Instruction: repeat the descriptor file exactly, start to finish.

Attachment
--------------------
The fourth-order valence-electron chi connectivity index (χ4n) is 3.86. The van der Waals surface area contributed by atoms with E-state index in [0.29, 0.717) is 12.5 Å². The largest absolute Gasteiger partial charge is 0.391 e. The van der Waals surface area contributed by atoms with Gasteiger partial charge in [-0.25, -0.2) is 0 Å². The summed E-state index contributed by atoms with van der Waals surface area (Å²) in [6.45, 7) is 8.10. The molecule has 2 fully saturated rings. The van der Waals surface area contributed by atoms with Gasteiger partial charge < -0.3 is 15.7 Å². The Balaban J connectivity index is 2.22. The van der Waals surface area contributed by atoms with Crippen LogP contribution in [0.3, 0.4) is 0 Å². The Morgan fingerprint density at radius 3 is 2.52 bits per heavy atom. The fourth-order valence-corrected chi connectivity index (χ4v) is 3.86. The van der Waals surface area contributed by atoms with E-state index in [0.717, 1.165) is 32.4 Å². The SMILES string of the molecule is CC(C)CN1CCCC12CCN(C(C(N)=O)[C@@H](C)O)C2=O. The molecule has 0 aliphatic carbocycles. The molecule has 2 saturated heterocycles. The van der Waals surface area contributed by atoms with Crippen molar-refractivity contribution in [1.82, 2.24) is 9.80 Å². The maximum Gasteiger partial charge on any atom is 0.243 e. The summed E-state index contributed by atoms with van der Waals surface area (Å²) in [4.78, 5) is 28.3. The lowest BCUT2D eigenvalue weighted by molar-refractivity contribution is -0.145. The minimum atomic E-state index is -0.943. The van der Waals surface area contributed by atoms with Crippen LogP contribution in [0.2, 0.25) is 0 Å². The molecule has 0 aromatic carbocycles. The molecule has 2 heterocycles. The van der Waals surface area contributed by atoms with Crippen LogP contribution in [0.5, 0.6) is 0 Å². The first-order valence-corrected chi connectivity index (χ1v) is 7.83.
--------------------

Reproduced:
The fourth-order valence-electron chi connectivity index (χ4n) is 3.86. The van der Waals surface area contributed by atoms with E-state index in [0.29, 0.717) is 12.5 Å². The largest absolute Gasteiger partial charge is 0.391 e. The van der Waals surface area contributed by atoms with Gasteiger partial charge in [-0.25, -0.2) is 0 Å². The summed E-state index contributed by atoms with van der Waals surface area (Å²) in [6.45, 7) is 8.10. The molecule has 2 fully saturated rings. The van der Waals surface area contributed by atoms with Gasteiger partial charge < -0.3 is 15.7 Å². The Balaban J connectivity index is 2.22. The van der Waals surface area contributed by atoms with Crippen LogP contribution in [0.3, 0.4) is 0 Å². The Morgan fingerprint density at radius 3 is 2.52 bits per heavy atom. The fourth-order valence-corrected chi connectivity index (χ4v) is 3.86. The van der Waals surface area contributed by atoms with E-state index in [0.717, 1.165) is 32.4 Å². The SMILES string of the molecule is CC(C)CN1CCCC12CCN(C(C(N)=O)[C@@H](C)O)C2=O. The molecule has 0 aliphatic carbocycles. The molecule has 2 saturated heterocycles. The van der Waals surface area contributed by atoms with Crippen molar-refractivity contribution in [1.82, 2.24) is 9.80 Å². The maximum Gasteiger partial charge on any atom is 0.243 e. The summed E-state index contributed by atoms with van der Waals surface area (Å²) in [4.78, 5) is 28.3. The lowest BCUT2D eigenvalue weighted by molar-refractivity contribution is -0.145. The minimum atomic E-state index is -0.943. The van der Waals surface area contributed by atoms with Crippen LogP contribution in [0.2, 0.25) is 0 Å². The molecule has 0 aromatic carbocycles. The molecule has 2 heterocycles. The van der Waals surface area contributed by atoms with Crippen LogP contribution in [0.5, 0.6) is 0 Å². The first-order valence-corrected chi connectivity index (χ1v) is 7.83.